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The Voice of the Black Community

Arts and Entertainment

Movie camp for Black girls keeps it reel
Utilizes media for empowerment
Published Saturday, March 27, 2021
by Ashley Mahoney

Jimmeka Anderson helped Keepin’ it REEL, a film camp to empower Black girls to and learn about the movie industry.

Keepin’ it REEL: Black Girls Film Camp will teach how to utilize media for liberation.

Jimmeka Anderson, founder of media literacy non-profit I AM not the MEdia Inc. and filmmaker Keema Mingo are part of a team of 20 Black women collaborating on a camp designed to help Black girls in grades 9-12 feel empowered to define what Black girlhood means for them, while also learning about the film industry.

Ten girls will be accepted into the free virtual program, which is presented through the Urban Education Collaborative at UNCC, Film Studies Department, Women + Girls Research Alliance and I AM not the MEdia, Inc., and Mingo Studios, Mingo’s company. Applications may be submitted through March 31. Keepin’ It REEL runs April 24-May 22 from 10 a.m.-1p.m. each Saturday.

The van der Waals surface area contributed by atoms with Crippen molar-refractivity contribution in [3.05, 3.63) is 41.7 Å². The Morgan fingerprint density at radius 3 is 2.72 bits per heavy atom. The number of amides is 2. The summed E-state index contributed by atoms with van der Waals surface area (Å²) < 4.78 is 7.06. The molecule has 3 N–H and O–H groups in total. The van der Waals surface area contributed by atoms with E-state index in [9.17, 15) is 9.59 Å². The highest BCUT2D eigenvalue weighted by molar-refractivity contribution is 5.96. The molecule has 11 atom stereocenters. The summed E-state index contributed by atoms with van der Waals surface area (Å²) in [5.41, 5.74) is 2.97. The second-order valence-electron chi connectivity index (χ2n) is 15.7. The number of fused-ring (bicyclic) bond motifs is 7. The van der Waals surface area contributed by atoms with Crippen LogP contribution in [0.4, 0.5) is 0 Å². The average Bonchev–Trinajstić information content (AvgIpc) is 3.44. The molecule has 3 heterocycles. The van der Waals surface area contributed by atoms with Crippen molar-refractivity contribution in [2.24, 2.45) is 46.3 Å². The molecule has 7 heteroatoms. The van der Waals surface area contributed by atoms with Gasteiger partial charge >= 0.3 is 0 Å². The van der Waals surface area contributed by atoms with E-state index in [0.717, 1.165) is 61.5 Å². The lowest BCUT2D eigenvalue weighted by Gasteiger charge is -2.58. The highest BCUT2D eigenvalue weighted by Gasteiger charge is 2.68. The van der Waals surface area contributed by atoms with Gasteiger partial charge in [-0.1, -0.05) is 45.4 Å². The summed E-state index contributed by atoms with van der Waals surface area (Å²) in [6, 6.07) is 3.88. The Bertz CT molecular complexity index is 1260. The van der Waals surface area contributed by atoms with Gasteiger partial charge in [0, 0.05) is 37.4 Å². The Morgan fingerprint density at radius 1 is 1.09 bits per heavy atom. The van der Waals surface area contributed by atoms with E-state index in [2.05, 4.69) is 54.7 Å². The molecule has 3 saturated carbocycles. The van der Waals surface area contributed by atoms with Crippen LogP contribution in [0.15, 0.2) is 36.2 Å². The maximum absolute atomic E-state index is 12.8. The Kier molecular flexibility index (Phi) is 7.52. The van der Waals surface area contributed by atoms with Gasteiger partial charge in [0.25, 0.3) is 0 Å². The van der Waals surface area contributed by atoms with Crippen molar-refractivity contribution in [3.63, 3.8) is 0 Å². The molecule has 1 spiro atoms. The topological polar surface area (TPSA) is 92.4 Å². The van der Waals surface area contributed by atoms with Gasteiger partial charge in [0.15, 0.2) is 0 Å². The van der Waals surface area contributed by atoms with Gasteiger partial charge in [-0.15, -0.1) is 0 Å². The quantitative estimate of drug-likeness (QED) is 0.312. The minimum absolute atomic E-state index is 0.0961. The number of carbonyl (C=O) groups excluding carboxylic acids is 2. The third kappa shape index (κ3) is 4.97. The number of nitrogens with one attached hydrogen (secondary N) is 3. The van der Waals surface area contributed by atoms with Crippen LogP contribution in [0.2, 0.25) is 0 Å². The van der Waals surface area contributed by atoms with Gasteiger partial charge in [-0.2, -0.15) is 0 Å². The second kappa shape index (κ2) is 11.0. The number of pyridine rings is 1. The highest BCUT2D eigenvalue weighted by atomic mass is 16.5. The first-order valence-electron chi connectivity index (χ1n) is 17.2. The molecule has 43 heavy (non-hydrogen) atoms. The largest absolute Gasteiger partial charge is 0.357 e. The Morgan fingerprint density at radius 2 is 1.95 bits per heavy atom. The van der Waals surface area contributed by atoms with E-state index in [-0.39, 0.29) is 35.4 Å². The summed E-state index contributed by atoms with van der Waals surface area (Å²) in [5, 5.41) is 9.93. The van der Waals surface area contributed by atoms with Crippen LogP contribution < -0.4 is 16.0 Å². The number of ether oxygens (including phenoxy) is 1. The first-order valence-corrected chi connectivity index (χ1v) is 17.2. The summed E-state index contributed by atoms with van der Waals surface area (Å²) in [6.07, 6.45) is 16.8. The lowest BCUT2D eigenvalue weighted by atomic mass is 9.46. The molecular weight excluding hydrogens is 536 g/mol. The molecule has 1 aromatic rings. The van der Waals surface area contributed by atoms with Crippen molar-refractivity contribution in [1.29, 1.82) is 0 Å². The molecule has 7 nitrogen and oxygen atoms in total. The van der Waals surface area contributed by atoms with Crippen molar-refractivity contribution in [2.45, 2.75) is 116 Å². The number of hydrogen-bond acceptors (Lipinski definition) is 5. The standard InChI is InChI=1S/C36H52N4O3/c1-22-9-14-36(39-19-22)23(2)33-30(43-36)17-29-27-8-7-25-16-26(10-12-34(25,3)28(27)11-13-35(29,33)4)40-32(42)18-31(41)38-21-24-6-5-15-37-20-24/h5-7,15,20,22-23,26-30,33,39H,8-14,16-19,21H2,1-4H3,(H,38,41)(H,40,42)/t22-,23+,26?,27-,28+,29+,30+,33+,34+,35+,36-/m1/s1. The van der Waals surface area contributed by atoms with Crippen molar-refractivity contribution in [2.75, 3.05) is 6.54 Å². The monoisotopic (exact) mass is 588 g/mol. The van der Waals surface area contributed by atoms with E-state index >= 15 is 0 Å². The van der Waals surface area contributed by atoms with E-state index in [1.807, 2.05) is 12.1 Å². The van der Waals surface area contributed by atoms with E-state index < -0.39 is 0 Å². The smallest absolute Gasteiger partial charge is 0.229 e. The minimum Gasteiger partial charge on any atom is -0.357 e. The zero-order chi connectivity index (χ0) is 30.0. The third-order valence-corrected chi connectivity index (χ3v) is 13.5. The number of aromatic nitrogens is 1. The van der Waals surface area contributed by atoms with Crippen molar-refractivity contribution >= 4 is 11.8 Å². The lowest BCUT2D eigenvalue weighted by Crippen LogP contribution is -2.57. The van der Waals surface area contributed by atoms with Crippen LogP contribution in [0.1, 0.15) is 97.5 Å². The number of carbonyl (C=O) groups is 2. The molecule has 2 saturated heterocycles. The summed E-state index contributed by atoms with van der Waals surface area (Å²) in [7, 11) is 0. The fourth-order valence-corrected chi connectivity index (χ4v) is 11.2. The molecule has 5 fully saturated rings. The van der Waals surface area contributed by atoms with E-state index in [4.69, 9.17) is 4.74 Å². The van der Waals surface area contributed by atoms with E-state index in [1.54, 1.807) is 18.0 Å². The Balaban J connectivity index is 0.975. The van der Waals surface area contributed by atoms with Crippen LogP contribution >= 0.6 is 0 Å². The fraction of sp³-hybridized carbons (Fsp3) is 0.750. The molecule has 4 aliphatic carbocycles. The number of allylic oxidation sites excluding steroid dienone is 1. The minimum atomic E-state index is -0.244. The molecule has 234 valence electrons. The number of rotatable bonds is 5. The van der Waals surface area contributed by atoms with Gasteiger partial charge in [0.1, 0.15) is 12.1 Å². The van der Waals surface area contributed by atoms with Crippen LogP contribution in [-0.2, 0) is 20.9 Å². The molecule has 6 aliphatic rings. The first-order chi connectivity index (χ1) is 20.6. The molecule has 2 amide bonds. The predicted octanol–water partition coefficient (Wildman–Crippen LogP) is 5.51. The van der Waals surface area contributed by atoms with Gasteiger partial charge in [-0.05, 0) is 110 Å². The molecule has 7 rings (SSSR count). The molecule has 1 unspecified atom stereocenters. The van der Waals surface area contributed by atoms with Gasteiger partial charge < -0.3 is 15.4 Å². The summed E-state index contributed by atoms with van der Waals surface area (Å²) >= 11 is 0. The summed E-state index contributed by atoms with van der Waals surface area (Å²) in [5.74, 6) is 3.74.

Anderson and Mingo created the concept for the camp prior to COVID-19, with the initial intent of hosting the camp last summer in person. However, the pandemic pushed it to the spring of 2021 and to a virtual format.

“We want to build, and we want to give back,” Mingo said.

Said Anderson, a Ph.D student in UNC Charlotte’s curriculum and instruction urban education program: “I am always trying to think of what can I do with you, specifically historically marginalized youth, where they can utilize media as a tool for liberation?”

Mingo and Anderson pulled together their skillsets to create the camp. The intention is to help Black girls feel empowered to tell their own stories while challenging them to flex their creative muscles.

“The theme of the camp is focused on Black girlhood and looking at triumph over trauma, because so many of our stories in the media have focused on trauma,” Anderson said. “We are allowing them the space to define Black girlhood for themselves, when it comes to identity, hair [and] language.”

Attendees will also explore joy and what makes them happy, as well as how to craft and share those stories.

“I am just looking forward to being able to commune with all of these amazing Black women who have come on board to help us see this through to fruition and to really invest in these young girls,” Mingo said. “I am excited to meet these young girls and to really connect with that generation—young girls who want to be poured into. They want to share their stories. They want to be vulnerable, and they want to have a space where they can do that and learn from generations before them.”

Keepin’ it REEL includes speakers and awards. Each student will work with her own professional team to create a short film and a virtual community film screening will take place on May 22.  

For more information and to apply: https://docs.google.com/forms/d/e/1FAIpQLSfvSQk1HLCaTphELPeuAm2tAuZJ2gf_14OwLDpSL5ahAFun-w/viewform


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